David Bourget (Western Ontario)
David Chalmers (ANU, NYU)
Rafael De Clercq
Ezio Di Nucci
Jonathan Jenkins Ichikawa
Jack Alan Reynolds
Learn more about PhilPapers
Theory and Decision 50 (2):149-167 (2001)
Research has established that exposure to a combination of diagnostic (i.e., relevant) and nondiagnostic (i.e., irrelevant) information results in predictions that are more regressive than predictions based on diagnostic information (Hackenbrack, 1992; Hoffman and Patton, 1997). This phenomenon has been labeled the dilution effect (e.g., Tetlock and Boettger, 1989) and has been documented when individuals make predictions. This study tests for the dilution effect when small groups make predictions, and examines the effect of using a procedure designed to reduce the dilution effect. Results indicate that group predictions are influenced by nondiagnostic information in the same manner as are individual predictions, and allowing participants to rate the diagnosticity of information prior to making predictions does not reduce the dilution effect
|Keywords||Dilution effect Nondiagnostic information Small groups Individual predictions Uncertain outcome|
No categories specified
(categorize this paper)
Setup an account with your affiliations in order to access resources via your University's proxy server
Configure custom proxy (use this if your affiliation does not provide a proxy)
|Through your library|
References found in this work BETA
No references found.
Citations of this work BETA
No citations found.
Similar books and articles
Frank E. Ritter, Josef F. Krems & Martin R. K. Baumann (2011). Learning From Examples Does Not Prevent Order Effects in Belief Revision. Thinking and Reasoning 16 (2):98-130.
Ilan Fischer & Ravid Bogaire (2012). The Group Calibration Index: A Group-Based Approach for Assessing Forecasters' Expertise When External Outcome Data Are Missing. [REVIEW] Theory and Decision 73 (4):671-685.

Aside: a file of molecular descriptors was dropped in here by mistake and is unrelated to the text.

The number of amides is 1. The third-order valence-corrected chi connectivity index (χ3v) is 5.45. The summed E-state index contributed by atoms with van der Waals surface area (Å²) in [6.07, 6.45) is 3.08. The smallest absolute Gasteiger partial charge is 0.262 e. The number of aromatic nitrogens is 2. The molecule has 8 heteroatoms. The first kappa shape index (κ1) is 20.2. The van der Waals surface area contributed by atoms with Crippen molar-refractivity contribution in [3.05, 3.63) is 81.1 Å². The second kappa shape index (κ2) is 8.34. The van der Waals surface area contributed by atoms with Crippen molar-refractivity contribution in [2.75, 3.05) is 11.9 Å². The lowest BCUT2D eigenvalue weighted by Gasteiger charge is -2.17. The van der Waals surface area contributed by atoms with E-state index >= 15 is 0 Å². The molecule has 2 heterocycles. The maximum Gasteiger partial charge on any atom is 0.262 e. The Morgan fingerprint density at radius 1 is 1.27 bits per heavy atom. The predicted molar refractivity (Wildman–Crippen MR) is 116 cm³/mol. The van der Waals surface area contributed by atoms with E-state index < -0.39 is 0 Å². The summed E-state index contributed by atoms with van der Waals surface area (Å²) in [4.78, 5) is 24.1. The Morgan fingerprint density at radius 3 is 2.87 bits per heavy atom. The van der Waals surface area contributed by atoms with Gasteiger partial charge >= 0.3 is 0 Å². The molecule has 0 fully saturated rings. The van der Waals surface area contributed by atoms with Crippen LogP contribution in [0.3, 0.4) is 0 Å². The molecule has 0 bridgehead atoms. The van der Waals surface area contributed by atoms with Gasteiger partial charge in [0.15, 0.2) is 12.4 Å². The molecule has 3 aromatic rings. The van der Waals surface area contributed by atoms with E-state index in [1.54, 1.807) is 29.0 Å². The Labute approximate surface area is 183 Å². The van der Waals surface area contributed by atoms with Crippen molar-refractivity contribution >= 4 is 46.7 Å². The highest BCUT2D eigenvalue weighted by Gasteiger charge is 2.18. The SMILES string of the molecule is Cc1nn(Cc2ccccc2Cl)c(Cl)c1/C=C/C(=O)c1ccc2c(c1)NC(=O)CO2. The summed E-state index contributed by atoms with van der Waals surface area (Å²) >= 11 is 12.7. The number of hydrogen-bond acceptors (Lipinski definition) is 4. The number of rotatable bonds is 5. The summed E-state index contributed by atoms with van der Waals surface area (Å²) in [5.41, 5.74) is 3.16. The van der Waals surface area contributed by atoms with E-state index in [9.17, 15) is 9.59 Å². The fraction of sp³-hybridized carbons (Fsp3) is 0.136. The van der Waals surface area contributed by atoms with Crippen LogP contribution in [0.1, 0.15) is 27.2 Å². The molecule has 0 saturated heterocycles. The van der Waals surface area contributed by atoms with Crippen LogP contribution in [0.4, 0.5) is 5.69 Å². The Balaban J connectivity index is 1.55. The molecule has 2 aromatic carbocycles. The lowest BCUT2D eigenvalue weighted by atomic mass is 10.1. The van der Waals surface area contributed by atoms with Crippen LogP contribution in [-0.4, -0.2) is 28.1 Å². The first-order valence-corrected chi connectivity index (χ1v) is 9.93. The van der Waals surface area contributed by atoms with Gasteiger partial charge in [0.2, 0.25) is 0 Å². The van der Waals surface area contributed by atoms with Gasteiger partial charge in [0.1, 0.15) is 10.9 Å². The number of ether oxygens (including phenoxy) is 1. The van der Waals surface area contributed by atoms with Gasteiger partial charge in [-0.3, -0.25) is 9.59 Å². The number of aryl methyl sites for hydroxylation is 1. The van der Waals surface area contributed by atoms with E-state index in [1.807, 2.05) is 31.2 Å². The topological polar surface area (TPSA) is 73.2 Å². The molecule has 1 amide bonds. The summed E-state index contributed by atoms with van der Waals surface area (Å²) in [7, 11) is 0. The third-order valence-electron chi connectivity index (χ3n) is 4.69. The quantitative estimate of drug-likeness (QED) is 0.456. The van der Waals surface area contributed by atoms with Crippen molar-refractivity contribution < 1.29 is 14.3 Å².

Roger C. Buck (1963). Reflexive Predictions. Philosophy of Science 30 (4):359-369.
Stephen G. Brush (1994). Dynamics of Theory Change: The Role of Predictions. PSA: Proceedings of the Biennial Meeting of the Philosophy of Science Association 1994:133 - 145.
Lorne Tepperman (1985). Informatics and Society: Will There Be an 'Information Revolution'? [REVIEW] Journal of Business Ethics 4 (5):395 - 399.
Gordon N. Fleming (1992). The Objectivity and Invariance of Quantum Predictions. PSA: Proceedings of the Biennial Meeting of the Philosophy of Science Association 1992:104 - 113.
Josef Perner & Anton Kühberger (2002). Framing and the Theory-Simulation Controversy. Predicting People's Decisions. Mind and Society 3 (2):65-80.
Paul Egré (forthcoming). Intentional Action and the Semantics of Gradable Expressions (On the Knobe Effect). In B. Copley & F. Martin (eds.), Causation in Grammatical Structures. Oxford University Press.
Matthew Kopec (2011). A More Fulfilling (and Frustrating) Take on Reflexive Predictions. Philosophy of Science 78 (5):1249-1259.
Mary B. Williams (1973). Falsifiable Predictions of Evolutionary Theory. Philosophy of Science 40 (4):518-537.
Added to index2010-09-02
Total downloads33 ( #145,596 of 1,924,703 )
Recent downloads (6 months)16 ( #40,232 of 1,924,703 )
How can I increase my downloads?